“We’re alright, we’re alright” sweeping over a slow moving beat and creeping along with wailing guitars screams as the farthest thing from being actually alright. Accompanied by Zach Condon of Beirut, “We Are Fine,” the eighth track on Tramp comes across as a bold statement of purpose for this album and Sharon Van Etten’s style itself—pushing through while exploring the emotional turmoil that perhaps plagues this songstress and perhaps plagues us all at some point or another. Tramp is yet another staple of this exploration for Van Etten, whose raspy voice is power, often made grim by the words that are carried by it, and haunting in itself.
The album begins at “Warsaw,” which is by far the most jangly/garage rock number on this release. Squalling guitar brings you in at its crawling pace, and then Van Etten’s voice makes its first appearance. Juxtaposed against the raw instruments, the vocals appear at their sweetest here and it isn’t until the next song that you can really grasp the true force behind them. Second up is “Give Out,” on which the focus is transferred to the voice that sails above the guitar and minimalist percussion, and is yet tethered to the music by its deep resonant force. When Van Etten belts “you’re the reason why I’ll move to the city,” she reaches a sinisterly arching, skin crawling tone that oozes strength amidst destruction.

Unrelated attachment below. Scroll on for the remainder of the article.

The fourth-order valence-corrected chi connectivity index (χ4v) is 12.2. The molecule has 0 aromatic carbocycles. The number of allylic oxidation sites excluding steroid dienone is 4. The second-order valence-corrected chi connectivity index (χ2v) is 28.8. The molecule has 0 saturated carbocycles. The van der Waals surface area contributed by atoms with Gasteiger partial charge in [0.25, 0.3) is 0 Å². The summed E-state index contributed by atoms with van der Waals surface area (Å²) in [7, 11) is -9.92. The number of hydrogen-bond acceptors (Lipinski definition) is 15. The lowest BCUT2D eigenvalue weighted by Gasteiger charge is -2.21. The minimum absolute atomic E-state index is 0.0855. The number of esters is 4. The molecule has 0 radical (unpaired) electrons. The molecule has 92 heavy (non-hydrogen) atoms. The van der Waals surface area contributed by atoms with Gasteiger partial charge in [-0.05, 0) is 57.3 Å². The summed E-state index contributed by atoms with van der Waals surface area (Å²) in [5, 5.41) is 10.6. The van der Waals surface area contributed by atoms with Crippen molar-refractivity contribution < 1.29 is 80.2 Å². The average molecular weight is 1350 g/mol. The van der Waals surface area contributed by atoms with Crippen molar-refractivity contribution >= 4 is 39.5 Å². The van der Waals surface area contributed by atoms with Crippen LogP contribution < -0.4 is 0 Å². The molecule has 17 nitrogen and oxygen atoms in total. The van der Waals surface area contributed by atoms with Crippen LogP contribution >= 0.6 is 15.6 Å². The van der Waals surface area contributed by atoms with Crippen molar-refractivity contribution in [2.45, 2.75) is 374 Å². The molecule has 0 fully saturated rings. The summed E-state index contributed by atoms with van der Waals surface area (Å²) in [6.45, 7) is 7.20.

After this powerful track, “Serpents,” the lead single from Tramp gets its bitter say in its own chilling notes. More prominent percussion and borderline angry vocals command this song, driving it into corners and then letting it all go. Here is where essentially my only qualm with this record can be found: song placement. The first three songs are all brilliant and supremely gripping in their strength and boldness, and then the fourth song immediately drops from outward reflection to inward contemplation. All of the caustic and edginess is lost and Van Etten turns to a softer, more acoustic sound, which carries through the middle portion of the album and may have some differing reactions by listeners. Some may find this breakdown alluring in its real nature, and others may find it weak.
She does not end on a meek note, however, and brings back the power on songs aforementioned like “We Are Fine,” that stretch the vocals to boil and “Magic Chords,” which strikes the same fancy as the first few tracks on Tramp. It is a devastatingly beautiful number, and the same can be said for the whole album. You are transfigured by the sorrow found in Van Etten’s voice, and held down by its overwhelming strength.
Download:Sharon Van Etten – Serpents [MP3]